The Annual Schools’ Performance Report for the school year 2017-18 is attached at Appendix 1. This report provides the results at each Key Stage for maintained schools and academies. It also includes information on attendance and exclusions for 2016-17, the latest school year for which national data has been published and the provisional exclusions data for 2017-18.
This report is designed to give Members, Overview and Scrutiny, head teachers, parents and governors an overview of pupil performance in Medway schools and to show comparative performance with schools in other Local Authorities.
The Head of Education introduced the report which provided validated date relating to each Key Stage for all schools and provided information on attendance and exclusions. The Deputy Director from the Regional Schools Commissioner’s (RSC) Office was also present for this item and expressed his thanks to the local authority for the collaborative working between the two agencies.
Members then raised a number of questions and comments, which included:
· Attainment of Pupil Premium Students – in response to a question about the gap in attainment between students eligible for pupil premium funding and those that are not, the Deputy Director from the RSC Office confirmed that this was an area of focus and academies were supported in putting in appropriate strategies to address the issue, with a clear Leadership and Governance focus. The School Challenge and Improvement Lead added that School Leaders were very conscious of the various groups of young people in their school and that the gap at Key Stage 2 and Key Stage 4 had narrowed at a faster rate than previously. Identification of pupil premium children as they start school was key and there were good innovative practices in relation to this which were being shared with colleagues across schools. The point was also made that to fully address underperformance for this cohort of children, development in the community was required to support these children and young people in all settings.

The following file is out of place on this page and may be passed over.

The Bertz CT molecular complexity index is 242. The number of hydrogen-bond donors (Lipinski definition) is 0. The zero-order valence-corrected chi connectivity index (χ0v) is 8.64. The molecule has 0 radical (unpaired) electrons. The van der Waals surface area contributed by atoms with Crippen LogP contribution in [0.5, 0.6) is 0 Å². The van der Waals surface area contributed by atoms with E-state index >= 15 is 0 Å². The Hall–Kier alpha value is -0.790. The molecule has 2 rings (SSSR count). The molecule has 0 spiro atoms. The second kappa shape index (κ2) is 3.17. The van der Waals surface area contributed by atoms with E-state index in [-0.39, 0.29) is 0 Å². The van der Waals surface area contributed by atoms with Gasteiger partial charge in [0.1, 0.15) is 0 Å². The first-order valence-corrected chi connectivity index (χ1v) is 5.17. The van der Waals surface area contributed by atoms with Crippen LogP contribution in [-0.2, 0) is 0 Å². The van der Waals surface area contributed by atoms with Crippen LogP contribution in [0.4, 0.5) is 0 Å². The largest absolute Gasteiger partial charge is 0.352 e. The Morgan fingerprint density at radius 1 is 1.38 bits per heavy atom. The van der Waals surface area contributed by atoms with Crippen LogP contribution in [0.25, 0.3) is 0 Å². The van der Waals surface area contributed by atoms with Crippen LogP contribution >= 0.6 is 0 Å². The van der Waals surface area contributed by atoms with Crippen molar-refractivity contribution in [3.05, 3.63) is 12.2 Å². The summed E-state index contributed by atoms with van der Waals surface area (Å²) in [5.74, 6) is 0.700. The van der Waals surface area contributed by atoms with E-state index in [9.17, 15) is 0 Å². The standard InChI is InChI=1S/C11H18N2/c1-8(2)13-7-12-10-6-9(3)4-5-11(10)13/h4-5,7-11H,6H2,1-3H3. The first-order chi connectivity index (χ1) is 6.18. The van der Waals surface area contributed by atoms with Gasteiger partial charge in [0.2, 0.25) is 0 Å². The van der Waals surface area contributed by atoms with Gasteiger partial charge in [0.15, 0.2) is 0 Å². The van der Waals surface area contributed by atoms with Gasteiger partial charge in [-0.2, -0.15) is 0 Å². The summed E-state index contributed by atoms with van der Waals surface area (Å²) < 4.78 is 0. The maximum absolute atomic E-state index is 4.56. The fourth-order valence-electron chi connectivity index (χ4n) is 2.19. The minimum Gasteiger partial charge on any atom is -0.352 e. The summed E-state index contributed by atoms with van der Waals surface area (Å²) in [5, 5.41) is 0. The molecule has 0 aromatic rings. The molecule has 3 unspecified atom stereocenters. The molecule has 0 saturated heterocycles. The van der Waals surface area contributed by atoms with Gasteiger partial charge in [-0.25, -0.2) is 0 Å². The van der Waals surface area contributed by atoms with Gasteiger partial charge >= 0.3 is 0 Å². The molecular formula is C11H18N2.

· Children not in education, employment and training (NEETs) – in response to a question about the statistics relating to NEETs, the Deputy Director, Children and Adults explained that performance had recently improved significantly with the total number of young people who were NEET or destination not known now being at 6.5%, which was attributable to targeted work in monitoring young people and with schools, since bringing the IAG service back in house.
· Coasting schools – in relation to a comment about coasting schools the Deputy Director from the RSC Office confirmed that this was no longer a definition used to define intervention but would instead be used as a measure to trigger additional support for coasting schools.
· Collaborative working on school improvement – officers were asked to provide more detail in how the local authority and the RSC office work together in supporting schools to improve performance. Officers confirmed that collaborative working took place with clear lines of communication and respectful two way challenge between both departments. Meetings, as well as conference calls took place to ensure good dialogue took place in working together to support schools requiring rapid improvement. The point was made that maintained schools generally outperformed academies in the primary sector and in response the Deputy Director from the RSC Office confirmed that a number of academies had been converted because of poor performance and were now catching up on performance, with many having started from a lower base line..
· School data that reflects challenges – concern was raised about how school performance data was provided which did not necessarily reflect the challenges of particular schools, for example, those with very high numbers of children with special educational needs or high levels of pupil premium. Officers undertook to consider ways of better reflecting this in future reports.
· Performance gaps in relation to ethnicity – comment was made about the underperformance of white boys. In response the School Challenge and Improvement Lead explained that quality first teaching was key, along with ensuring curriculums were purposeful and motivating.
The Committee noted the report and thanked the Deputy Director from the Regional Schools Commissioner’s Office for his attendance.